Language & Culture

The Harrowing History of Halloween

October is coming to an end. A chill has crept into the air. At night, a dark wind blows the leaves from the trees, leaving their bare branches outstretched, like skeletal fingers reaching for the sky. Crepuscular creatures, sequestered for the spring and summer in underground lairs, begin to roam the streets in search of meat.

Soon it will be Halloween.

HalloweenThe holiday’s history is still debated but most believe its origins are in the 2000 year-old Gaelic harvest festival of Samhain (pronounced “sam-win”), which may or may not have influenced the creation of All Hallows’ Eve (from which we get the name Halloween). The two festivals occur on the same day and both suggest that on the evening of October 31st, the barriers between the worlds separating the living and the dead are particularly weak; ghosts, devils, and other monsters may at this time pass through. In both festivals, people dressed up as evil spirits, hoping that they could escape the notice of any otherworldly visitors. On Samhain, the ancients would light great bonfires, the light from which attracted insects and – subsequently – bats, which we now associate with Halloween. It wasn’t until much later in the history of Halloween, in the 16th century, that youths began dressing up in disguise and going from home to home, demanding gifts or threatening mischief. The young miscreants would carry homemade lanterns carved from turnips that were thought to ward off the supernatural beings who wandered the Earth on Halloween.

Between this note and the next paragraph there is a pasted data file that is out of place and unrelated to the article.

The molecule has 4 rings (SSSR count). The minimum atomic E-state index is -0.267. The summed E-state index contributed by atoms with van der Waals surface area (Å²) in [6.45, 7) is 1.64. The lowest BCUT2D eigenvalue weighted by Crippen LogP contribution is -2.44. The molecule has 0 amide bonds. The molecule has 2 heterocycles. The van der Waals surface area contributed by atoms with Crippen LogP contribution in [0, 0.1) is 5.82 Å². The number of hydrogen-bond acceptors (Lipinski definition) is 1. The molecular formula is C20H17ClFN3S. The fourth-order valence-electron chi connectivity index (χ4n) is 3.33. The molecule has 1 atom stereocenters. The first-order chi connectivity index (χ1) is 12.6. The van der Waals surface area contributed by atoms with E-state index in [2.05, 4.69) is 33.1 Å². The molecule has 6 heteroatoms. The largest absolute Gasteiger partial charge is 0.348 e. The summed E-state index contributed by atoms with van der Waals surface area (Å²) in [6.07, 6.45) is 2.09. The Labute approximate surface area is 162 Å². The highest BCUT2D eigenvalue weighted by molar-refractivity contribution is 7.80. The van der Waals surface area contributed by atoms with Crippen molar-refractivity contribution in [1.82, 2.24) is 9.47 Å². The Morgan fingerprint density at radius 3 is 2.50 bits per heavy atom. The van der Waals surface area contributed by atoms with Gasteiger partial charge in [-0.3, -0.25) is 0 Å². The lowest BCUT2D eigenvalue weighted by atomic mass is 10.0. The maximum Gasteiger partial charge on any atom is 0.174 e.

In the late 1800’s and early 1900’s when large numbers of Irish immigrants began moving to North America, Halloween and its traditions moved along with them. Today, while the holiday has lost popularity in Britain, it fuels an $8 billion industry in the United States, Canada, and – increasingly – in other parts of the world, as well. It’s a holiday for scary movies, for costumes and candies and parties, a time for fun…but be careful on your way home tonight. Who knows what lurks in the growing autumn shadows.

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